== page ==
How to write your book in three months

by Julie Salisbury on August 11, 2015

Like anything else that is worthwhile, writing a book is a challenging process. You must commit your time, effort, and a whole lot of energy to a writing schedule if you want to get anywhere. Assuming you have other daily activities that take up time throughout your days—your job, your family, your social life, and your hobbies—it is quite common for writing to be put on the backburner.

To escape the downward spiral of either forgetting to write or being too exhausted by the time you start writing, you need to establish a writing schedule and commit to it. Whether it is daily or weekly, you should set aside some time when you know you will be able to write. If you have a job that consists of various shift times, then determine when your mind is most active outside of work. This could mean waking up half an hour early and dedicating that time to writing, or if you’re not a morning person, it can be the last half hour before you go to bed.

If you have a busy schedule, you need to set up an appointment with your book, just like you do with other meetings or events. If your house is full of distractions, then you might even need to arrange a date with your book. Take it out to your local coffee shop or the library. Make sure your distractions are kept to a minimum, because the time you spend with your book is precious and should not be interrupted. Allow yourself a set amount of time for each session so that you can create a “new habit”. If you are able to commit to 500 words a day (30-60 mins a day) and you have a writing plan, so you know what you are going to write, it is possible that you could complete the first draft of your book in 90 days (45,000 words). If you don’t have a writing plan, it often takes a while to get your mind into the flow of where you should begin or get back to where you left off from last time. In this situation you should not really set a time limit for yourself unless absolutely necessary. Once you get into the flow of writing, there’s a good chance that you won’t want to stop. This is where most writers experience “writer block” though, and if you can do all the planning upfront, this will not happen.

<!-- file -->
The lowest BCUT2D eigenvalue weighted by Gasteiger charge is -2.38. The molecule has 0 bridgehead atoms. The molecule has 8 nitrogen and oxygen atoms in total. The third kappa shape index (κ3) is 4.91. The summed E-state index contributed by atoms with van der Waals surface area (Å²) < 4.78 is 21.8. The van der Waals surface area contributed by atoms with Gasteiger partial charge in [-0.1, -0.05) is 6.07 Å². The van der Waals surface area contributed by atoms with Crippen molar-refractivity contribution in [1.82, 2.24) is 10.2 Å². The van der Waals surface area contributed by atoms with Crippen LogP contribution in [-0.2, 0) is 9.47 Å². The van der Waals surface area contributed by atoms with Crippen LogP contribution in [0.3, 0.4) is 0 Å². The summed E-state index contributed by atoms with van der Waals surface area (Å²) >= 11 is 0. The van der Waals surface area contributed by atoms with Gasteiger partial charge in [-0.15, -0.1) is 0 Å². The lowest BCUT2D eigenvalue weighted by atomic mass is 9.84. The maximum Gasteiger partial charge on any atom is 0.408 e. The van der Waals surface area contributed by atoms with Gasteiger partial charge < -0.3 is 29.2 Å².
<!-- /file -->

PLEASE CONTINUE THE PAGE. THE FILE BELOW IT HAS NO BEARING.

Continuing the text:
During your writing times, you need to disconnect yourself from Wi-Fi and noisy surrounding areas with distractions such as children or television. Momentarily disconnect yourself from friends, family, and other personal relationships. Put down your mobile phone, because all those apps you never use will seem considerably more interesting when you’re trying to be productive. Only play music if it is instrumental or helps you concentrate—a lot of music with lyrics can be distracting while you are thinking about how to word your sentences. Just focus on what you want to put onto your pages. Everything else will wait for you while you write and will be there when you’re finished your session.

This is an excerpt from the E-Book “Everything you ever wanted to know about publishing your book” by Amy O’Hara. The content is inspired by the InspireABook® program which helps the writer develop a writing plan for their book. To receive a free copy of this E-Book register for our Free webinar or sign up for our newsletter Here

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